From Artist to Business – Sole Proprietorship vs Partnership
Like it or not, our capitalist society offers more protection and rewards to companies than to individuals. Businesses enjoy legal, financial and fiscal advantages not extended to mere mortals. Sometimes sponsorship, grants and loans are only available to businesses. In spite of tons of historical evidence to the contrary, it’s seen as lower risk than handing money over to a person. Likewise, individuals are not yet eligible for the tax breaks designed to promote the performing arts.
Luckily for you, becoming a business is relatively easy and inexpensive. The easiest route by far is setting up a sole proprietorship or partnership.
Sole and shared advantages
As you can likely deduce, sole proprietorship means the company belongs to one person (you and the business are essentially the same entity) and the partnership means it belongs to at least two (maximum 20) people. The two types of business also have a lot in common. They both:
- Are quick and easy to create and maintain
- Minimal registration fees* and only a small annual fee (paid to Companies Commission of Malaysia) to keep its business renewed from year to year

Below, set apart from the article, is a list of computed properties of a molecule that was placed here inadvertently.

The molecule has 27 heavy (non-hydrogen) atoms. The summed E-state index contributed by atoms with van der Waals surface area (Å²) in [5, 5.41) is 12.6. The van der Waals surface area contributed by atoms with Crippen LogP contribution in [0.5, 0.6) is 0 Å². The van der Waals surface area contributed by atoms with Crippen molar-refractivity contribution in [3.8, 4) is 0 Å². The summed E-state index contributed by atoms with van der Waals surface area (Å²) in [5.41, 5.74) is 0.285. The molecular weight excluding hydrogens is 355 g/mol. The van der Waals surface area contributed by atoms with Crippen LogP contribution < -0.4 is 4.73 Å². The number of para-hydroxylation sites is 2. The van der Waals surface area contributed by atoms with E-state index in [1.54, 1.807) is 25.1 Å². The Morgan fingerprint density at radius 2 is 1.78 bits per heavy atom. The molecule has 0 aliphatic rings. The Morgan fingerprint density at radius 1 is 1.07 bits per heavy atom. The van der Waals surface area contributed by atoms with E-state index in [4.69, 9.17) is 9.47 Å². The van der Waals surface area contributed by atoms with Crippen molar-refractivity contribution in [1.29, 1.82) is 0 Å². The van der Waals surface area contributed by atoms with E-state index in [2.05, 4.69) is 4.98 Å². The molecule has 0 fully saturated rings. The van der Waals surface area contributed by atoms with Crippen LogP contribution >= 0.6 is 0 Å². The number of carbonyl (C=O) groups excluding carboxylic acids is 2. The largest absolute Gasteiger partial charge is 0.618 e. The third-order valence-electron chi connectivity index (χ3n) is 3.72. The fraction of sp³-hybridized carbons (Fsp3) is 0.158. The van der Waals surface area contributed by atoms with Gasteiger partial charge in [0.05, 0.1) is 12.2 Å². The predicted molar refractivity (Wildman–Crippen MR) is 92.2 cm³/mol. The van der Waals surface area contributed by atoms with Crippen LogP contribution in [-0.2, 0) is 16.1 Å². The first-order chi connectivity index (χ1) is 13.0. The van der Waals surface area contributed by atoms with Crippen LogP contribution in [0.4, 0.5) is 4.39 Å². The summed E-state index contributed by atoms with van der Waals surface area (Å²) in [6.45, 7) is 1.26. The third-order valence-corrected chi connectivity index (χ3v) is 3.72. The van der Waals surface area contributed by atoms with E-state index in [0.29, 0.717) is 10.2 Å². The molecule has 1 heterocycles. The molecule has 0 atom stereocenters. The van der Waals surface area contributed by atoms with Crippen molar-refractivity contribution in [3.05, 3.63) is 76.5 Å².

- Allow owner(s) to deduct a net business loss from personal income taxes
* For sole proprietorship using your name (as stated on your I.C.), this amounts to RM30. For partnerships or sole proprietorships opting for a trade name, it’s RM60. If you are registering business branches, that’s an additional RM5 for each branch. Finally, for your business information printout it’s another RM10.
That’s the good stuff. The bad is that both also:
- Make owner(s) personally liable for any debts, judgements, or other liabilities of the business. In other words, whatever fees, fines, etc. that you can’t cover with your business bank account, will come out of your personal one. (In the case of a partnership, all owners are jointly liable)
- There may be double taxation from a personal income taxes and company taxes
Which to choose
There are a couple of differences, of course. This is where you choose according to your needs.
The Sole Proprietorship:
- Is the simplest to set up
- Your trade name may be your actual name as written on your identity card
- Does not require an audit or annual filing
But again, being on your own means you are personally liable for whatever the company fails to pay.
- Means you need to have a partnership agreement (or set to default), governed by Malaysia’s Partnership Act of 1961
- Means you and all your partners are jointly liable (depending on percentage owned) for whatever debts, etc. the company incurs.
How to get started
Disclaimer: While this article is based on official information (sourced 20 October 2016), the article itself must not be relied upon in any way as legal advice. For the most updated information, refer to Companies Commission of Malaysia website.
[Photo credit : Dennis Skley]